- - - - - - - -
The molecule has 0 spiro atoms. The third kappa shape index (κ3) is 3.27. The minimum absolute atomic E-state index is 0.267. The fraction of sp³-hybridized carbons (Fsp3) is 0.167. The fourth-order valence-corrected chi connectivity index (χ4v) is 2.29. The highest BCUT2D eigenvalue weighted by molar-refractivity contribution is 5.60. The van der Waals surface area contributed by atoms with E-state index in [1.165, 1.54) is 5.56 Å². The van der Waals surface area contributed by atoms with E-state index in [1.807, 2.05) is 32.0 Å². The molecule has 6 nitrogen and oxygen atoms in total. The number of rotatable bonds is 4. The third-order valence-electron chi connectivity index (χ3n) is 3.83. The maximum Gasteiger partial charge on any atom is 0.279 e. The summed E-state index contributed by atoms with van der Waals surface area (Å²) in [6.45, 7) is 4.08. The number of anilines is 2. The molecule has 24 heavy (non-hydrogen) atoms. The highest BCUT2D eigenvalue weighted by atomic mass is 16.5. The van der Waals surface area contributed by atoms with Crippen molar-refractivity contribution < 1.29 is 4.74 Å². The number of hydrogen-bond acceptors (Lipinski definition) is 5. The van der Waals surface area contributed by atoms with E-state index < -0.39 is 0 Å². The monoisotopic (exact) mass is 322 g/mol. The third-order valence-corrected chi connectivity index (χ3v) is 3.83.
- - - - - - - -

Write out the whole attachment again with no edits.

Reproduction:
The molecule has 0 spiro atoms. The third kappa shape index (κ3) is 3.27. The minimum absolute atomic E-state index is 0.267. The fraction of sp³-hybridized carbons (Fsp3) is 0.167. The fourth-order valence-corrected chi connectivity index (χ4v) is 2.29. The highest BCUT2D eigenvalue weighted by molar-refractivity contribution is 5.60. The van der Waals surface area contributed by atoms with E-state index in [1.165, 1.54) is 5.56 Å². The van der Waals surface area contributed by atoms with E-state index in [1.807, 2.05) is 32.0 Å². The molecule has 6 nitrogen and oxygen atoms in total. The number of rotatable bonds is 4. The third-order valence-electron chi connectivity index (χ3n) is 3.83. The maximum Gasteiger partial charge on any atom is 0.279 e. The summed E-state index contributed by atoms with van der Waals surface area (Å²) in [6.45, 7) is 4.08. The number of anilines is 2. The molecule has 24 heavy (non-hydrogen) atoms. The highest BCUT2D eigenvalue weighted by atomic mass is 16.5. The van der Waals surface area contributed by atoms with Crippen molar-refractivity contribution < 1.29 is 4.74 Å². The number of hydrogen-bond acceptors (Lipinski definition) is 5. The van der Waals surface area contributed by atoms with E-state index < -0.39 is 0 Å². The monoisotopic (exact) mass is 322 g/mol. The third-order valence-corrected chi connectivity index (χ3v) is 3.83.